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Tuesday, 24 March 2009

Visit to the Lake District

I've come down to visit my friend Colin in North Yorkshire for a few days, arriving on Saturday evening just before sunset. On Sunday we took a run out in the car over the Pennines to the Lake District - a favourite area of mine in the north of England. I love it when you're driving along the A66 and can see the Lakeland mountains in the distance. Then you pass Blencathra with its fingers of ridges radiating from the main ridge - Colin and I were climbing that in 1985 or so, when the famous climber Chris Bonnington strolled past us with his hands in his pockets, and disappeared towards the summit way ahead! - then conical Skiddaw towers ahead, and the road arrives in Keswick, which was hoaching with people - being a fine Sunday, and Mothers' Day, I suppose it was no surprise! We didn't stop but continued down Borrowdale alongside Derwentwater, taking a detour up the narrow, climbing Watendlath road, to look at "that bridge again"!

Ashness Bridge is its real name but it's such a picturesque bridge that photos of it appear on chocolate boxes, tea towels and a fair amount of other Lakeland souvenirs, so that you tend to look at something and recall that it's "that bridge again" in the picture! The view today wasn't as clear, with the mist hanging low over Skiddaw, in the distance behind Derwentwater.

A bit further uphill is Surprise View, where the road runs close to the top of the cliff edge, affording a fabulous view up and across the lake, as well as down to the road and the Borrowdale hotel looking like a dollshouse way below. We had intended to stop at a cafe the rockclimbers use at the hotel but when we had driven back downhill and joined the road again we found it was closed - still winter! It will probably open again for Easter.

However Colin knew of another cafe - at the top of the Honister Pass, a road that must surely have been constructed first for the slate miners up on the mountain. The road over the pass climbs up a 1 in 4 gradient to a high point of nearly 1500 feet, one of the highest passes in the area, though not the steepest! The old slate workings can still be seen, and tours underground are organised for visitors. Not that we did one of those! A mug of tea and a sandwich was all we needed, and after having a quick look at the surface workings we were on our way again. Twisting downhill again we turned off at Buttermere to continue back to Keswick by the Newlands valley, passing the back of one of my very early hill climbs with my dad, Cat Bells. I love some of the Lakeland mountain names - Haystack, High Street, CatBells...... I wonder where they came from.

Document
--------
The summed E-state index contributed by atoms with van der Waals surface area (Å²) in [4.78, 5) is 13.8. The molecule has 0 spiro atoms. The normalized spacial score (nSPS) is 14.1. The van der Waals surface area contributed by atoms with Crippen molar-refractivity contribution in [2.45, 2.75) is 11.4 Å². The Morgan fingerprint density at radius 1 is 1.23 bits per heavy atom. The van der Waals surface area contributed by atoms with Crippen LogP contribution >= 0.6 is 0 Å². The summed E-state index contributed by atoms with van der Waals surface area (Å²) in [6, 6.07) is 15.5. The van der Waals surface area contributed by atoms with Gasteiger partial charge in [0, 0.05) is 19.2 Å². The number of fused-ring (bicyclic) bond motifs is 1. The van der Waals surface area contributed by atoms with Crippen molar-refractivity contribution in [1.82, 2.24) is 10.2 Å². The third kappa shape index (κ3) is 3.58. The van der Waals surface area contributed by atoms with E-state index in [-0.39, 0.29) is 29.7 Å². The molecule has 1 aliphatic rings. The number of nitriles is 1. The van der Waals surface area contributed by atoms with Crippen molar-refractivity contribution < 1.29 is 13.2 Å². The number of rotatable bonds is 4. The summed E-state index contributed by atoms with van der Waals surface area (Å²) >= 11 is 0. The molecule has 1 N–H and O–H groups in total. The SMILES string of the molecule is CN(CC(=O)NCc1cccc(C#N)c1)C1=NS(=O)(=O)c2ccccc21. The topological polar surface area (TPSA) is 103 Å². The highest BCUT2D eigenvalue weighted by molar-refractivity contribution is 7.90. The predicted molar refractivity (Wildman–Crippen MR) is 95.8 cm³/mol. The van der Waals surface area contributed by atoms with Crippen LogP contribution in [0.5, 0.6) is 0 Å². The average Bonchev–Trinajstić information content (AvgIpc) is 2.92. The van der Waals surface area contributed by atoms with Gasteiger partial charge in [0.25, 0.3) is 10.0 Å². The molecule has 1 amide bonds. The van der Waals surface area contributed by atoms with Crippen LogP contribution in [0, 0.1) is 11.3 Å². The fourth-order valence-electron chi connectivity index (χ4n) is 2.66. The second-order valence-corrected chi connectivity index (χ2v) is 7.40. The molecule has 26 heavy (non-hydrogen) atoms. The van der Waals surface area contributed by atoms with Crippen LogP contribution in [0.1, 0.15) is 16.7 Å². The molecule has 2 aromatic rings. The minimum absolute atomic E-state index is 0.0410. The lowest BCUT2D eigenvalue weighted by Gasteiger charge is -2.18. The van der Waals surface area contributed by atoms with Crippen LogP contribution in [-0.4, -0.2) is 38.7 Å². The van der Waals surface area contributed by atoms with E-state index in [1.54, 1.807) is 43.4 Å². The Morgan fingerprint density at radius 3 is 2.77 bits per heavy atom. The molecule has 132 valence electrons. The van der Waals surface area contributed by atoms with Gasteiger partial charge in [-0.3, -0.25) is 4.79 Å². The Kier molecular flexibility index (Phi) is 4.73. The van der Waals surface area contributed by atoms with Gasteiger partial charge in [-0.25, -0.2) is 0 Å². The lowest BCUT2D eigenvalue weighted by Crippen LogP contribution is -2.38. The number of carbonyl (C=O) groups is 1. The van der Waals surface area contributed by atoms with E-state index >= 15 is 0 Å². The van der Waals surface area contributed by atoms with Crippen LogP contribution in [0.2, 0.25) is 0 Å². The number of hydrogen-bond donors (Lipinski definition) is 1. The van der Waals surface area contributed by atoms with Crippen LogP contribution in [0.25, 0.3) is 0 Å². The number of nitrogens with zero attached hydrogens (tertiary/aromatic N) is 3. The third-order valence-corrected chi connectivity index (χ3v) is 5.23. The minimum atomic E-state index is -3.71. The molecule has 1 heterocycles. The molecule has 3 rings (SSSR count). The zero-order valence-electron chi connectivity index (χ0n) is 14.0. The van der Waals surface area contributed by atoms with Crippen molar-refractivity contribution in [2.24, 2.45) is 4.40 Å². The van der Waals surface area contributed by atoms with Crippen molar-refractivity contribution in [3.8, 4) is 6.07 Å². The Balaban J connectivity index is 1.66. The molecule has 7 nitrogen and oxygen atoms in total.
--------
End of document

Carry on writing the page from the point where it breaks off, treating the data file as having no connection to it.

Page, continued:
Back in Keswick it was still busy, and even at the Lakeside there were folk feeding the ducks, swans and geese;

waiting for the Derwentwater motor-launch for a trip around the lake;

taking a walk along the well worn track to the viewpoint of Friars Crag. We opted for the crag, and took the short walk to view the length of the lake towards Borrowdale.......

........and Cat Bells across it.

Then there was the drive back through the town and on down to Ambleside, passing another of my childhood hillclimbs, Helm Crag, above Grasmere village. Climbing again we looked back at the small lake of the same name.

Then we were off over another climbing and twisting wee road to the Langdales, pausing for a few photos of the hills - The Langdale Pikes.....

and the hardy little Lakeland Herdwick sheep with their distinctive grey fleeces.

At last we arrived at Ambleside, like Keswick always bustling with visitors, and made for Hayes Garden Centre - a paradise for those into "homes and gardens". I restrained myself from buying any more plants for my already overplanted wee garden space, but came away with a pair of loppers and a small hedge trimmer! Now I've no excuse to let the leylandii bushes get too high or the buddleia not to get cut back when I get home! I think I'm looking forward to semi retirement next month so I can actually get outside and do a few of the jobs I can't get round to doing just now.

After a cuppie in the busy cafe we were off again, up and over the Kirkstone Pass this time heading for Ullswater and the A66 back home again.

This is another of the area's high passes, with the old inn for weary travellers at the top!

Do you remember last year I lost three people close to me in the space of a few weeks? One was John, who died of a heart attack at the age of 60, and whose funeral I couldn't attend because I was attending my cousin Leslie's funeral the same day. I was keen to see where John was buried so we detoured to Arkengarthdale, and the Methodist church cemetery, where I said goodbye to my good friend.

Being near teatime we decided to call in at the CB Inn where I worked about 28 years ago. The current owners have done a lot of work to it over the years since then, restoring the old and extending in a very sympathetic traditional way - well you have to in the National Park! I doubt if you'd get permission to do anything very avant garde! It all looks very nice, inside and out. Our meal was wonderful, and I met some old friends in the bar. I had to laugh to realise that the older folk were the ones I knew and the youngsters were kids I remember from the primary school. When I worked there WE were the youngsters!

And so ended a lovely day. It was dark when we left t'CB (as they'd say down here) for Colin's again to be welcomed home by Esme the cat, waiting for something to eat!

Talk again soon.

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